FRIDAY, March 9, 2007 (HealthDay News) -- Many patients arriving at U.S. hospital emergency rooms who receive antibiotics based on a federal guideline to treat pneumonia don't need the drugs, a new study contends.
That means the guideline may not be feasible and may be contributing to the growing problem of antibiotic resistance, the study authors said.
The researchers were studying a 2004 guideline that stipulates that emergency-room doctors administer antibiotics within four hours to adult patients displaying symptoms of pneumonia.
The Centers for Medicare and Medicaid Services (CMS) and the Joint Commission on Accreditation of Healthcare Organizations (JCAHO) established the guideline as a core measure of hospital performance. Earlier studies had shown that administering antibiotics within this time window was associated with a small decrease in death rates.
The University HealthSystem Consortium has a goal of achieving 90 percent compliance with the guideline. At the University of California, San Francisco, where the study was done, non-physician staff bonuses are dependent upon this performance.
The study, conducted in 2005, followed a group of 152 emergency room patients who met eligibility criteria for receiving antibiotics. Of this group, 65.1 percent received antibiotics within four hours of arriving at the hospital. The remaining 34.9 percent were identified as "outliers," and more than half (58.5 percent) of the outliers did not have a final diagnosis of pneumonia. And 43 percent of the outliers had an abnormal chest X-ray, compared with 95 percent of those who received antibiotics.
The findings are published in the March issue of Annals of Emergency Medicine.
"It was not possible in many of the cases to actually have given them antibiotics because a lot of them didn't actually have pneumonia or got a diagnosis later," said Dr. Jesse Pines, author of an accompany editorial in the journal, and an attending physician in the department of emergency medicine at the Hospital of the University of Pennsylvania. He supports the study findings.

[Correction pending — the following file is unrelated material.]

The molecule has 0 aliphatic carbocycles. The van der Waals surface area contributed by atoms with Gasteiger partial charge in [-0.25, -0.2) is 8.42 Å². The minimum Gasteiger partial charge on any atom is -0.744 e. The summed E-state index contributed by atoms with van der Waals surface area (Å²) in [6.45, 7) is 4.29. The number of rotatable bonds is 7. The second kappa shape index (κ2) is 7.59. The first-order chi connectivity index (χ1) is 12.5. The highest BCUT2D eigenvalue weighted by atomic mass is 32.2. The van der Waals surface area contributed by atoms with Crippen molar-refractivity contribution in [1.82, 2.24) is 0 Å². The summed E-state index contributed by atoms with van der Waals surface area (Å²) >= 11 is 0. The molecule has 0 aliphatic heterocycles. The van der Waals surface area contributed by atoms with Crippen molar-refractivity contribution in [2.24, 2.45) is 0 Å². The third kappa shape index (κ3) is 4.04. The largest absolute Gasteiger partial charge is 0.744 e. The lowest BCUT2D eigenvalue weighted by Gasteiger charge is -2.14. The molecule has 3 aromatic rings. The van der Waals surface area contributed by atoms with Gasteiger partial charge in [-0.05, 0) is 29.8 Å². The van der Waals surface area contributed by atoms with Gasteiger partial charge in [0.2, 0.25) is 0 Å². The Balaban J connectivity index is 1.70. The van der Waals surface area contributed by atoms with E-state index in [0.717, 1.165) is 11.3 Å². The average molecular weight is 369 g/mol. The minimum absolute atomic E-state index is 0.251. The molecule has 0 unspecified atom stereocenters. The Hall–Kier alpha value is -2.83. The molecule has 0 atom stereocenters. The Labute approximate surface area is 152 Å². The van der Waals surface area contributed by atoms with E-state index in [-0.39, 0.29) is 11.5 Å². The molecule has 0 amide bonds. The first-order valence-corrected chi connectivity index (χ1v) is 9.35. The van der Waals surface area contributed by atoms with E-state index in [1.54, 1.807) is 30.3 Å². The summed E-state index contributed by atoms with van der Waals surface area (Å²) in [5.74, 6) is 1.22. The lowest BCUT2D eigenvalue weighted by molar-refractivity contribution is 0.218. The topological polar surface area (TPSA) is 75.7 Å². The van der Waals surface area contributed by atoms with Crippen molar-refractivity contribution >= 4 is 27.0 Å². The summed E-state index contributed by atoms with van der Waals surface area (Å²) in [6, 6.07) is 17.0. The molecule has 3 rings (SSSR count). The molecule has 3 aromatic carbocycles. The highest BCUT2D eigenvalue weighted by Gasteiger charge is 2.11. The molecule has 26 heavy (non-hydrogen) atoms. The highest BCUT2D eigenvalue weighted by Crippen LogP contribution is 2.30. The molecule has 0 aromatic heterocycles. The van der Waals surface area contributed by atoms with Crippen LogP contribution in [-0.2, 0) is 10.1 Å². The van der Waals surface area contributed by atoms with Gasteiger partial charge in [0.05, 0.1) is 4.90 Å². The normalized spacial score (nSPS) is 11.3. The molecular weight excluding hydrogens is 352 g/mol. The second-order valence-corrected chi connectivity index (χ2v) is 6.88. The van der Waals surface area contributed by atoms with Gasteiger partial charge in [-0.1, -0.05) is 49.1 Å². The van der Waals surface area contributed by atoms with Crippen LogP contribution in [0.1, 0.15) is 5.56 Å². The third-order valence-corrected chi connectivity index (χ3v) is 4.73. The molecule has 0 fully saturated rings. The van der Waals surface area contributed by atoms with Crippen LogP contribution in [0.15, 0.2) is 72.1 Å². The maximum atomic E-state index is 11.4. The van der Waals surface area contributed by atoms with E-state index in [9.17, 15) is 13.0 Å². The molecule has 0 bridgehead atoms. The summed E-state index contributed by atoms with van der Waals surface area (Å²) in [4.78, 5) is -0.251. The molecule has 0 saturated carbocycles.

The authors concluded that it may not be feasible to identify 90 percent of emergency department patients admitted with pneumonia using the current JCAHO/CMS case definitions. Either the goal or the case definitions need to be changed, the researchers said.
Pneumonia is the leading cause of visits to an emergency room, Pines said.
Many experts are critical of the guideline and the studies on which they were based.
"I think it is extremely problematic and controversial when CMS and Joint Commission create national performance standards based on retrospective, clinically non-validated retrospective studies," said Dr. Tareg Bey, professor of emergency medicine and director of international emergency medicine at the University of California, Irvine. "I could easily imagine that this program would increase antibiotic-resistance of pneumonia bacteria just because physicians prescribe antibiotics earlier and more often to meet the goals of the CMS program.
"Performance-based medicine is principally a good thing, but it has to be based on very powerful scientific data," Bey added. "Retrospective studies alone, and not recognizing the complex interdependencies of our extremely stressed health-care delivery system, are not good enough to link a four-hour rule to a performance for payment program."
Pines said the guideline may not even address the main underlying problem, which is emergency-room crowding.
"Because emergency rooms are so crowded, getting a chest X-ray and doing all the things that go into getting a rapid diagnosis of pneumonia is not possible," he said. "What's happening with the performance measure is that patients with suspected pneumonia end up getting antibiotics before they have a diagnosis in order to meet the government-mandated standard."
For advice on when antibiotic use is appropriate, visit the American Academy of Family Physicians.
SOURCES: Jesse M. Pines, M.D., attending physician, department of emergency medicine, Hospital of the University of Pennsylvania, Philadelphia; Tareg Bey, M.D., professor, emergency medicine, and director, International Emergency Medicine, Department of Emergency Medicine, University of California, Irvine; March 2007 Annals of Emergency Medicine
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